Many of us think about cheese when we think of veganism. “Yes, but cheese, I could never live without cheese!” It is what I often hear from family and friends. I would even say that I hear that more often than the bacon or the protein loss fear.
I think the problem is, is that a lot of people that have never learned about the whole concept and the endless meal possibilities, can’t imagine a meal without meat or cheese. I too was like that! I believed, veggies are a side that can be skipped, not so the meat and cheese. When I first thought about veganism, my first thought was cheese; the second was veggies every day! It was not a pleasant thought at that time, as I considered myself a cheese and a meat lover.
I made the experience when going vegan, that some of my friends suddenly showed a lot of concern for my health. After my husband and our daughter decided to follow the vegan path as well, there were even more concerns from many friends and family.
We tend to cling to the things we are familiar with; change is often hard because we have to let go of habits, traditions, and much more. Many foods are associated with memories of our childhood, from mother’s and granny’s recipes to dishes that we always had at family gatherings or the favorite childhood foods.
We think that we are compassionate, but it often ends when we sit down to eat. We condition our children that are born kind and don’t want to eat animals because they love them. All children I know did that, and I did that as a child, my child did that too. But we tell them that they have to if they want to stay healthy or for other reasons because our parents told us the same.
Once I decided to go vegan, I indeed missed cheese at the beginning. But after I found my routine and became even more creative than before, it was gone. I have not ever missed it since. There are so many delicious dishes, ideas on how to make creamy and cheesy sauces, crusts, and so much more. We have more variety on our dinner table than ever before. And with so many cheese alternatives on the market, no one needs to have their pizza or bread spread without it anymore.
This recipe is an easy and relatively fast way to make a vegan cheese with cashews and seeds. I like to add seeds or nuts to my cheese as they give it a little extra for the taste buds, but you can skip the seeds. It will still taste great.
Also, you can use any seeds you like, such as sesame, sunflower, cumin seeds, or any ones of your choice. It will have a slightly firm, more of a creamy texture that goes very well with both savory and sweet combinations, such as fruit jams or seitan sausages. It tastes fantastic on a slice of quality bread, such as sourdough or on whole-grain crackers.
I used hemp seeds as they are known to be exceptionally nutritious and rich in healthy fats. The seeds that are also called hemp hearts are a great source of protein, omega-3 and -6, vitamin E, phosphorus, potassium, sodium, magnesium, sulfur, calcium, iron, and zinc. Hemp seeds have many more benefits for our well-being, which is the reason why I try to add them to as many dishes as possible.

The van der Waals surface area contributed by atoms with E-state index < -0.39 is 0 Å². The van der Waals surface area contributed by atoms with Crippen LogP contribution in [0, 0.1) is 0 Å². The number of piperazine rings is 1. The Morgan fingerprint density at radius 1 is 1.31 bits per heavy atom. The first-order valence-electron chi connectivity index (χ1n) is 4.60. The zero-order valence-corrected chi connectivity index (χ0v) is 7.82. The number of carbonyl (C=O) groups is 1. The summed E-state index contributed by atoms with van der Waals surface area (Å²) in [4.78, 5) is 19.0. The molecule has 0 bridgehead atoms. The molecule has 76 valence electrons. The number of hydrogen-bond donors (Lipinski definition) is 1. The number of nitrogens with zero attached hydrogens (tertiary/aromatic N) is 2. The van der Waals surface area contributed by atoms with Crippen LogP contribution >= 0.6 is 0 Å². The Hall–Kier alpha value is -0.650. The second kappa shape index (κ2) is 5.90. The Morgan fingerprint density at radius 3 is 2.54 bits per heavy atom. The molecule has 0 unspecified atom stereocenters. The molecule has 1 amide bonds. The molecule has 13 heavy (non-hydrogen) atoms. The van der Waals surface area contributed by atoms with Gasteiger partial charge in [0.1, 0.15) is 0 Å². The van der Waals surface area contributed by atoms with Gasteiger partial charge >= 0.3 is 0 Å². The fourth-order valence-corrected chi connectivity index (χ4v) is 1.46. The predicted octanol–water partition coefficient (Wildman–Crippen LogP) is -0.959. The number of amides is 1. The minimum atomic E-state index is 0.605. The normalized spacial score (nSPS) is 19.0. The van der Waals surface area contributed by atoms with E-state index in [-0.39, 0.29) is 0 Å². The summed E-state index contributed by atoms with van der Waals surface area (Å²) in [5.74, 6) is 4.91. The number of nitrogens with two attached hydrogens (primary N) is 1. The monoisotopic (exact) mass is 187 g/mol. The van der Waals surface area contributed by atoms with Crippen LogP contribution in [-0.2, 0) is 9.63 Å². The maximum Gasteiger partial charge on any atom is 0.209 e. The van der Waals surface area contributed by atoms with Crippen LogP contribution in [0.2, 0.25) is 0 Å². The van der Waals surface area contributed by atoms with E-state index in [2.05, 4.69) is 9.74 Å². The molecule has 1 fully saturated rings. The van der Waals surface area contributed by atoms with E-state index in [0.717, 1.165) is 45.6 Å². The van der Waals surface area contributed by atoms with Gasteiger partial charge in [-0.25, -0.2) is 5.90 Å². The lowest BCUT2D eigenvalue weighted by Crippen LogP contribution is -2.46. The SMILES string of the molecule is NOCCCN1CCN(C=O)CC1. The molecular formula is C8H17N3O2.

An excellent way to consume hemp seeds is in salads as a topping or blended in with your salad dressing. They are also perfect as a topping for cereals or muesli. I even sprinkle them over pizza or pasta, and also on my bread spreads. There are so many ways to eat hemp seeds if you want to add more value to your dishes. What is your favorite vegan cheese?
- 1 cup cashews (soaked for 8 hours)
- ½ cup unsweetened, unflavored soyghurt
- ½ cup coconut oil (melted)
- 1 tsp nutritional yeast
- 1 tsp salt (or more to taste)
- 2 Tbsp cornstarch or potato starch
- 1/2 cup hemp seeds (optional / or the seeds of your choice)
- A small round bowl
Soak the cashews in cold water for 8 hours or overnight. Drain the cashews and wash them with cold water.
Mix the cashews and the soyghurt into a blender, add the nutritional yeast, half of the salt and blend until creamy.
Add the melted coconut oil and blend again for another 30 seconds. Then pour the cream into a cooking pot, add the starch and stir. Place the pot on the stove and turn on medium heat, continue stirring until the cream turns firmer and comes off the pot bottom easily.
Remove the pot from the stove and stir in half of the seeds. Take a round bowl and layer it with the cheesecloth. Sprinkle half of the remaining seeds into the bowl (on the cheesecloth) and fill with the cream. Sprinkle the rest of the seeds on top, cover with the ends of the cheesecloth, then cover with a plate and refrigerate for a minimum of 6 hours.
After the cooling period, take out the cheese, remove the cloth, sprinkle with the rest of the salt, store between 2 sheets of paper food wrap, in a container, and let it sit in the refrigerator for another day.
In turning the cheese once a day for 4 to 5 days, and replacing the food paper sheets, you will get a dryer result that has more firmness. I do that when I make a bigger batch of cheese that I need to stay fresh for more than a week. Keep stored in the refrigerator.